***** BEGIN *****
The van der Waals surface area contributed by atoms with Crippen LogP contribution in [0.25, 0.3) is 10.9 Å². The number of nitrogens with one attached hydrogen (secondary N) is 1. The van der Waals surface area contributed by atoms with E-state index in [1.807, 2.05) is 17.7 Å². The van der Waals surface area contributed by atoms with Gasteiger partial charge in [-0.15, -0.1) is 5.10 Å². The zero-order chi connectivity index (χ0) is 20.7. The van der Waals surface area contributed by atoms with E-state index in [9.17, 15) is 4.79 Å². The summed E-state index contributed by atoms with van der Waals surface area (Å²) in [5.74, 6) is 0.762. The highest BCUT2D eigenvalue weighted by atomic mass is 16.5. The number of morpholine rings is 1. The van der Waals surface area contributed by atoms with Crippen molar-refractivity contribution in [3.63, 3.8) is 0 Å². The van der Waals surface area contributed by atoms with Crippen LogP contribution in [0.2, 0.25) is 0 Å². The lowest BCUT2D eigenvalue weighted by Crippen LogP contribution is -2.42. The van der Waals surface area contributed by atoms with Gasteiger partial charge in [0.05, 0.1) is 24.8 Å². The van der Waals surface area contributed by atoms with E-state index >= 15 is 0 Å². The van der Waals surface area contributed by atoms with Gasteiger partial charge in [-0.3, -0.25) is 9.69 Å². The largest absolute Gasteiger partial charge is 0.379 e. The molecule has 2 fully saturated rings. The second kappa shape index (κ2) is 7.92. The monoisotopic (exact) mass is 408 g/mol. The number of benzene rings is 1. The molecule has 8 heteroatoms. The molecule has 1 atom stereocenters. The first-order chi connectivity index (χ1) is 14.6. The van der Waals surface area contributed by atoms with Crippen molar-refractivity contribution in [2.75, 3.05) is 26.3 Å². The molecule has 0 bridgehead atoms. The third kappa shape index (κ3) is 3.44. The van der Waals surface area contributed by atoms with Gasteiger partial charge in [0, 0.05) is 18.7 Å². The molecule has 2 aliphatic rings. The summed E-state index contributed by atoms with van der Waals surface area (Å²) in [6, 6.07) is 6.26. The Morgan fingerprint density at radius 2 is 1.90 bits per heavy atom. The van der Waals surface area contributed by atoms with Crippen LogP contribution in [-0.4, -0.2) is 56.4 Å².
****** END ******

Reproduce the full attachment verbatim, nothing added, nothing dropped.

The van der Waals surface area contributed by atoms with Crippen LogP contribution in [0.25, 0.3) is 10.9 Å². The number of nitrogens with one attached hydrogen (secondary N) is 1. The van der Waals surface area contributed by atoms with E-state index in [1.807, 2.05) is 17.7 Å². The van der Waals surface area contributed by atoms with Gasteiger partial charge in [-0.15, -0.1) is 5.10 Å². The zero-order chi connectivity index (χ0) is 20.7. The van der Waals surface area contributed by atoms with E-state index in [9.17, 15) is 4.79 Å². The summed E-state index contributed by atoms with van der Waals surface area (Å²) in [5.74, 6) is 0.762. The highest BCUT2D eigenvalue weighted by atomic mass is 16.5. The number of morpholine rings is 1. The van der Waals surface area contributed by atoms with Crippen molar-refractivity contribution in [3.63, 3.8) is 0 Å². The van der Waals surface area contributed by atoms with Crippen LogP contribution in [0.2, 0.25) is 0 Å². The lowest BCUT2D eigenvalue weighted by Crippen LogP contribution is -2.42. The van der Waals surface area contributed by atoms with Gasteiger partial charge in [0.05, 0.1) is 24.8 Å². The van der Waals surface area contributed by atoms with E-state index >= 15 is 0 Å². The van der Waals surface area contributed by atoms with Gasteiger partial charge in [-0.3, -0.25) is 9.69 Å². The largest absolute Gasteiger partial charge is 0.379 e. The molecule has 2 fully saturated rings. The second kappa shape index (κ2) is 7.92. The monoisotopic (exact) mass is 408 g/mol. The number of benzene rings is 1. The molecule has 8 heteroatoms. The molecule has 1 atom stereocenters. The first-order chi connectivity index (χ1) is 14.6. The van der Waals surface area contributed by atoms with Crippen molar-refractivity contribution in [2.75, 3.05) is 26.3 Å². The molecule has 0 bridgehead atoms. The third kappa shape index (κ3) is 3.44. The van der Waals surface area contributed by atoms with Gasteiger partial charge in [0, 0.05) is 18.7 Å². The molecule has 2 aliphatic rings. The summed E-state index contributed by atoms with van der Waals surface area (Å²) in [6, 6.07) is 6.26. The Morgan fingerprint density at radius 2 is 1.90 bits per heavy atom. The van der Waals surface area contributed by atoms with Crippen LogP contribution in [-0.4, -0.2) is 56.4 Å².